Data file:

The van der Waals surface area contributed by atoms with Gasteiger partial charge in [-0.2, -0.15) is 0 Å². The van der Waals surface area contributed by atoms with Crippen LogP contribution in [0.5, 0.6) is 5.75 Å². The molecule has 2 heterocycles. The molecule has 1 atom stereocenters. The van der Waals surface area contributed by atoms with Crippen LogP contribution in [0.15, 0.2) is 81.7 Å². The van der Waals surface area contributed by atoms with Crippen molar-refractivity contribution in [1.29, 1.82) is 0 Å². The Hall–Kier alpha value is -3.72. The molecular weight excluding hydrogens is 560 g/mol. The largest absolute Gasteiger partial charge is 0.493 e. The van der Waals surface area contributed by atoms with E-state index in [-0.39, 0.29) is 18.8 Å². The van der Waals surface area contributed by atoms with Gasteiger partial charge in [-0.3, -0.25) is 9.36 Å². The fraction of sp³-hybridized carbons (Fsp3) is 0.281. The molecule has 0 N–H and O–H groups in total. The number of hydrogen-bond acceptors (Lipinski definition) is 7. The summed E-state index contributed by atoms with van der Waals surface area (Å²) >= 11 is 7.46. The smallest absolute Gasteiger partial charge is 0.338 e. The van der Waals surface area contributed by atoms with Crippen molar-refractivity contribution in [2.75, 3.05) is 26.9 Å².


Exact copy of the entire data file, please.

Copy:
The van der Waals surface area contributed by atoms with Gasteiger partial charge in [-0.2, -0.15) is 0 Å². The van der Waals surface area contributed by atoms with Crippen LogP contribution in [0.5, 0.6) is 5.75 Å². The molecule has 2 heterocycles. The molecule has 1 atom stereocenters. The van der Waals surface area contributed by atoms with Crippen LogP contribution in [0.15, 0.2) is 81.7 Å². The van der Waals surface area contributed by atoms with Crippen molar-refractivity contribution in [1.29, 1.82) is 0 Å². The Hall–Kier alpha value is -3.72. The molecular weight excluding hydrogens is 560 g/mol. The largest absolute Gasteiger partial charge is 0.493 e. The van der Waals surface area contributed by atoms with E-state index in [-0.39, 0.29) is 18.8 Å². The van der Waals surface area contributed by atoms with Gasteiger partial charge in [-0.3, -0.25) is 9.36 Å². The fraction of sp³-hybridized carbons (Fsp3) is 0.281. The molecule has 0 N–H and O–H groups in total. The number of hydrogen-bond acceptors (Lipinski definition) is 7. The summed E-state index contributed by atoms with van der Waals surface area (Å²) >= 11 is 7.46. The smallest absolute Gasteiger partial charge is 0.338 e. The van der Waals surface area contributed by atoms with Crippen molar-refractivity contribution in [2.75, 3.05) is 26.9 Å².